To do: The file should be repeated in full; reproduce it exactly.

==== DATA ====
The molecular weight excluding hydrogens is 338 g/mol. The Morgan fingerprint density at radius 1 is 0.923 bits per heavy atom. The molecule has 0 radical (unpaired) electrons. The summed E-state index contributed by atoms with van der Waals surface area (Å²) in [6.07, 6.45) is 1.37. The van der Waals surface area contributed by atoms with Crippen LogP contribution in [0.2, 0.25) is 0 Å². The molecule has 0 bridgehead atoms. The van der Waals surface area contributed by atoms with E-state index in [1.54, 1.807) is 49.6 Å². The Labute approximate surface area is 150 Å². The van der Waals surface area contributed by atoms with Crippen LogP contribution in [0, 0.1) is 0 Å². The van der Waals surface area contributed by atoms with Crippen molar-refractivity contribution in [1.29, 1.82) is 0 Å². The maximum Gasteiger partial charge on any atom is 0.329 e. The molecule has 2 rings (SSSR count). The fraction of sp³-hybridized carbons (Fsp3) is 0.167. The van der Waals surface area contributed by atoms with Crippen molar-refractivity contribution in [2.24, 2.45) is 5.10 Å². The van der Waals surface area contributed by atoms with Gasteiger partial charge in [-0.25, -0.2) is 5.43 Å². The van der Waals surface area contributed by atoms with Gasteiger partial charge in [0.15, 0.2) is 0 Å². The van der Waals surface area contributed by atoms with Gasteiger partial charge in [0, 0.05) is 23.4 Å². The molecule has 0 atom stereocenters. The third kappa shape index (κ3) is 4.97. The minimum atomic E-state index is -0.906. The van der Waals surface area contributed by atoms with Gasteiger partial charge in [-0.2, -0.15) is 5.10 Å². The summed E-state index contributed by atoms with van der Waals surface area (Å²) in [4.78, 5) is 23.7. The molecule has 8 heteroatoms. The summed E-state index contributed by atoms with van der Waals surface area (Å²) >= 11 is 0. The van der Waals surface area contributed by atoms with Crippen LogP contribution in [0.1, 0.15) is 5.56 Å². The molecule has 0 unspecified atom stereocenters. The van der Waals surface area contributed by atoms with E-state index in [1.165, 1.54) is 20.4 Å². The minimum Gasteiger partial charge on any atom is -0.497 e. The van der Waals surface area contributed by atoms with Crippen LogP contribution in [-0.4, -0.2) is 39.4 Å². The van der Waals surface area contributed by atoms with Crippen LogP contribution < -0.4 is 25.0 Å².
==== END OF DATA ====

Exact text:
The molecular weight excluding hydrogens is 338 g/mol. The Morgan fingerprint density at radius 1 is 0.923 bits per heavy atom. The molecule has 0 radical (unpaired) electrons. The summed E-state index contributed by atoms with van der Waals surface area (Å²) in [6.07, 6.45) is 1.37. The van der Waals surface area contributed by atoms with Crippen LogP contribution in [0.2, 0.25) is 0 Å². The molecule has 0 bridgehead atoms. The van der Waals surface area contributed by atoms with E-state index in [1.54, 1.807) is 49.6 Å². The Labute approximate surface area is 150 Å². The van der Waals surface area contributed by atoms with Crippen LogP contribution in [0, 0.1) is 0 Å². The van der Waals surface area contributed by atoms with Crippen molar-refractivity contribution in [1.29, 1.82) is 0 Å². The maximum Gasteiger partial charge on any atom is 0.329 e. The molecule has 2 rings (SSSR count). The fraction of sp³-hybridized carbons (Fsp3) is 0.167. The van der Waals surface area contributed by atoms with Crippen molar-refractivity contribution in [2.24, 2.45) is 5.10 Å². The van der Waals surface area contributed by atoms with Gasteiger partial charge in [-0.25, -0.2) is 5.43 Å². The van der Waals surface area contributed by atoms with Gasteiger partial charge in [0.15, 0.2) is 0 Å². The van der Waals surface area contributed by atoms with Gasteiger partial charge in [0, 0.05) is 23.4 Å². The molecule has 0 atom stereocenters. The third kappa shape index (κ3) is 4.97. The minimum atomic E-state index is -0.906. The van der Waals surface area contributed by atoms with Gasteiger partial charge in [-0.2, -0.15) is 5.10 Å². The summed E-state index contributed by atoms with van der Waals surface area (Å²) in [4.78, 5) is 23.7. The molecule has 8 heteroatoms. The summed E-state index contributed by atoms with van der Waals surface area (Å²) >= 11 is 0. The van der Waals surface area contributed by atoms with Crippen LogP contribution in [0.1, 0.15) is 5.56 Å². The molecule has 0 unspecified atom stereocenters. The van der Waals surface area contributed by atoms with E-state index in [1.165, 1.54) is 20.4 Å². The minimum Gasteiger partial charge on any atom is -0.497 e. The van der Waals surface area contributed by atoms with Crippen LogP contribution in [-0.4, -0.2) is 39.4 Å². The van der Waals surface area contributed by atoms with Crippen LogP contribution < -0.4 is 25.0 Å².